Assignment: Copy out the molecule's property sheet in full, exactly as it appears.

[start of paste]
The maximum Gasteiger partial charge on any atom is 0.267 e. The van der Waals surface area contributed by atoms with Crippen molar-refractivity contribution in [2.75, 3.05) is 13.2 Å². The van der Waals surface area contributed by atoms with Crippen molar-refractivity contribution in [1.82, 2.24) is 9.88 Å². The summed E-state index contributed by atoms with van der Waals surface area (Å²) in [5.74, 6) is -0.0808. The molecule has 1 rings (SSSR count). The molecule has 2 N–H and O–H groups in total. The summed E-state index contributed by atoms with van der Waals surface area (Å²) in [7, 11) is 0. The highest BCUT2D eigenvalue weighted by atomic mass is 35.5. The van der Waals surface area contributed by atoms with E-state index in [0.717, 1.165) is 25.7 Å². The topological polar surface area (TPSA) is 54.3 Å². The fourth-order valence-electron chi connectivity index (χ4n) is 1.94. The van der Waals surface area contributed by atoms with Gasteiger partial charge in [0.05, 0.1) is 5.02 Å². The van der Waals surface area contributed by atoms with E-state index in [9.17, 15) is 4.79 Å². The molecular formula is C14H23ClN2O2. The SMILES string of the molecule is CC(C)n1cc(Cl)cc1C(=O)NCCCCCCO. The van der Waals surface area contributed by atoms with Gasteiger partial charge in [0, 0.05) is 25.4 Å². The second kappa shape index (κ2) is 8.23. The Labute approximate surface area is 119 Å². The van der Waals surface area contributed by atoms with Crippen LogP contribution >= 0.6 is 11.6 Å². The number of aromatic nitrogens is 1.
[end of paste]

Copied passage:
The maximum Gasteiger partial charge on any atom is 0.267 e. The van der Waals surface area contributed by atoms with Crippen molar-refractivity contribution in [2.75, 3.05) is 13.2 Å². The van der Waals surface area contributed by atoms with Crippen molar-refractivity contribution in [1.82, 2.24) is 9.88 Å². The summed E-state index contributed by atoms with van der Waals surface area (Å²) in [5.74, 6) is -0.0808. The molecule has 1 rings (SSSR count). The molecule has 2 N–H and O–H groups in total. The summed E-state index contributed by atoms with van der Waals surface area (Å²) in [7, 11) is 0. The highest BCUT2D eigenvalue weighted by atomic mass is 35.5. The van der Waals surface area contributed by atoms with E-state index in [0.717, 1.165) is 25.7 Å². The topological polar surface area (TPSA) is 54.3 Å². The fourth-order valence-electron chi connectivity index (χ4n) is 1.94. The van der Waals surface area contributed by atoms with Gasteiger partial charge in [0.05, 0.1) is 5.02 Å². The van der Waals surface area contributed by atoms with E-state index in [9.17, 15) is 4.79 Å². The molecular formula is C14H23ClN2O2. The SMILES string of the molecule is CC(C)n1cc(Cl)cc1C(=O)NCCCCCCO. The van der Waals surface area contributed by atoms with Gasteiger partial charge in [0, 0.05) is 25.4 Å². The second kappa shape index (κ2) is 8.23. The Labute approximate surface area is 119 Å². The van der Waals surface area contributed by atoms with Crippen LogP contribution >= 0.6 is 11.6 Å². The number of aromatic nitrogens is 1.